for not blogging over the last couple of weeks, but we’ve got builders tearing my house apart – and finding a temporary
home for the family has been taking up a lot of time (outside of work
Read more on Customer service and brand reputation. Ah-haa!…
While I was on hols the IAB published survey findings into which was the most unpopular bit of boardroom jargon.
By far the most irritating was found to be “blue sky thinking”!
Read more on Business Speak – What’s Your Most Detested Phrase?…
The release of The Nielsen Company’s annual agency billings table is always an eagerly awaited event in media-land – and this year is no exception.
The data is not 100% foolproof, especially for digital spend, but it does provide a bellwether for how each of the media agencies and their networks did in the previous year’s trading.
Read more on Trend for strong to grow stronger is set to continue…
Gotta be careful here as I’m taking Kevin May’s word for the verification of the commenter being from Ryanair. BUT if it IS someone from the company, this is a really good example of how NOT to comment on a blog post or on a forum on behalf of your company/brand.
Read more on How’s Your Brand Reputation Doing?…
It was somehow appropriate that I found myself interviewing Guardian News & Media managing director Tim Brooks and ShortList Media chief executive Mike Soutar as the latest magazine ABC figures were released. But at Publishing Expo last week, the former Emap and IPC executives displayed distinctly different attitudes to the future of print media.
Brooks reiterated his view espoused in Media Week recently that he couldn’t see himself launching any more print products. Soutar, on the other hand, still sees print as an opportunity. Soutar’s views merit respect, but fly in the face of popular opinion. From his early days editing Smash Hits to the editorship of FHM and becoming editor-in-chief of Maxim USA, he gained the experience that stood him in good stead as editorial director of IPC, where he led the development of Nuts, Pick Me Up, TV Easy and, two years ago, women’s weekly Look. A year ago, he took a step into the unknown by launching ShortList, the ad-funded free magazine that has defied sceptics and now distributes more than 500,000 copies in 11 cities across the UK.
ShortList, Sport and Look are the only significant consumer magazine launches of recent years. Condé Nast is keeping the flag flying in the coming months with its biannual Love offering and a UK edition of Wired – but these could hardly be described as being in the mainstream. The rest of the magazine industry has pulled in its horns.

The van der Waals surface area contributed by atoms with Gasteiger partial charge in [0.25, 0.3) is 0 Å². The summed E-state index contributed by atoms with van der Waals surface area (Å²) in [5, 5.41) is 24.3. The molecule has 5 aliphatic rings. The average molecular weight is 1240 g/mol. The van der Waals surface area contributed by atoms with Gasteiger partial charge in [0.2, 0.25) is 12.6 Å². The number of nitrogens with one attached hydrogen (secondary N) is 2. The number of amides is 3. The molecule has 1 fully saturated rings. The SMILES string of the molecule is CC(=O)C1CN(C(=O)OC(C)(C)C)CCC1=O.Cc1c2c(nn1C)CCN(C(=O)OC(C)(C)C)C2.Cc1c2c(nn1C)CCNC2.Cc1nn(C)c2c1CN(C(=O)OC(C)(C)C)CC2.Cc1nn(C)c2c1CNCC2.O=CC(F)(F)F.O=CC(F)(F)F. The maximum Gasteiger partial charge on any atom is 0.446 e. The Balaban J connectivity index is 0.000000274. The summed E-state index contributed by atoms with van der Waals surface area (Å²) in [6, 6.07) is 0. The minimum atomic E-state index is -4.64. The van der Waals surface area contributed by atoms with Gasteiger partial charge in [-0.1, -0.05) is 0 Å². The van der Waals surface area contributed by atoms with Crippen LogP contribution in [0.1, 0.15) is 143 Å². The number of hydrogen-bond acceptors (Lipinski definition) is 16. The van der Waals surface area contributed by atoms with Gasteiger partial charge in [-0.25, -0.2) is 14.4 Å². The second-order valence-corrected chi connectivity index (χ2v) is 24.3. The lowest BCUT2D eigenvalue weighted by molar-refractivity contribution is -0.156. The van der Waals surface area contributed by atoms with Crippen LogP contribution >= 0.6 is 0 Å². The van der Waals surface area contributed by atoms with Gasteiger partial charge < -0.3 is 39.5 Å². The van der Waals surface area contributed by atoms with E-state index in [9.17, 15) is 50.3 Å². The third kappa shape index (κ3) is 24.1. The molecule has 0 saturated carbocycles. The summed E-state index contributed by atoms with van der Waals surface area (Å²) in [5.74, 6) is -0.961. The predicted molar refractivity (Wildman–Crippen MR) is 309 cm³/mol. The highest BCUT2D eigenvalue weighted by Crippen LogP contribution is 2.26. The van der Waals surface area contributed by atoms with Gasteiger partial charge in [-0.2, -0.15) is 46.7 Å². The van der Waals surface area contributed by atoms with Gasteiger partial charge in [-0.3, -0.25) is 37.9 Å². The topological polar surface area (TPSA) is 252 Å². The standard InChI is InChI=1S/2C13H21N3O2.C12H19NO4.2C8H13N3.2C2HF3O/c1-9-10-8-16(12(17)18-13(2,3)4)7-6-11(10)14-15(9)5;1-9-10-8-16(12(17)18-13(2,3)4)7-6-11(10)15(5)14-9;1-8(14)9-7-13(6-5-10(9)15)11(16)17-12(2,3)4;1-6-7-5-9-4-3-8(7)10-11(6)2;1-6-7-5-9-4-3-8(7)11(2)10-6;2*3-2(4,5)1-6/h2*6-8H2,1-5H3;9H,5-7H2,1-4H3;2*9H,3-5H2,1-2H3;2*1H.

As Soutar pointed out at Olympia, the days of nurturing a launch carefully and gradually impinging it on the public’s consciousness, as Emap did with Heat and Bauer had a habit of doing in the past, are gone. For a launch to be successful now, a title has to make an immediate impact from day one. Otherwise, like Chelsea football managers, they quickly find themselves on the scrapheap.
Soutar recalled the first issue of ShortList as the lowest point of his career, as bundles of copies of his beloved new magazine reappeared at the depot after the first day of distribution. The target audience just wasn’t familiar enough with the concept of a free magazine. But Soutar persevered and has seemingly established the title as an attractive proposition for advertisers. How many other publishers will have the courage to make the same leap into uncertainty over the next 12 months?
Read more on Which magazine publishers will dare to be brave?…
I hope you’re reading Mark Howe’s blog on Media Week!
It’s great that Google have allowed someone so senior and, dare I say, so colourful to jot down their thoughts on online marketing.
Read more on Data’s Dull Unless You Tell a Compelling Story!…
During “Snow Day” as I was building a terrific snowman with my kids (if I say so myself), I got thinking about the behaviour of all those like me that were stranded for the day (and just how good my snowman was – see right). It also got me thinking about the great opportunities that were afforded to me and the kids by the Internet: to continue communicating and engaging with work, friends and brands alike from the comfort of home.
Read more on Search: The Snow Day Barometer…
Last week’s fiasco during ITV’s FA Cup football coverage was another reminder of how far ahead Sky is when it comes to covering our national game.
Viewers missed Everton’s winning goal in a high-profile tie against Liverpool because ITV inexplicably shelled out to an ad break two minutes before the end of extra time. When pictures returned, Everton fans were celebrating the winner. It was not ITV Sport’s finest hour.
Read more on When it comes to football, Sky is in a league of its own…
One of the most telling bits of this week’s profile of Carat’s outgoing managing director, Neil Jones, is his description of a typical working week.
Jones, who is leaving the Aegis agency to take up a commercial strategy director role at News International, is hard at it by 7.15am each day and doesn’t leave until 7.45pm. It’s typical of his no-bullshit approach and underlines the dedication needed to get to the top in media. There are those who say if you cut Jones he would bleed Carat, so it was a big decision to sever the umbilical cord and decamp to Wapping. After 18 years at Carat, Jones probably felt the next move would be pivotal and couldn’t see an upward path.
Read more on Jones departure will leave a big void at Carat…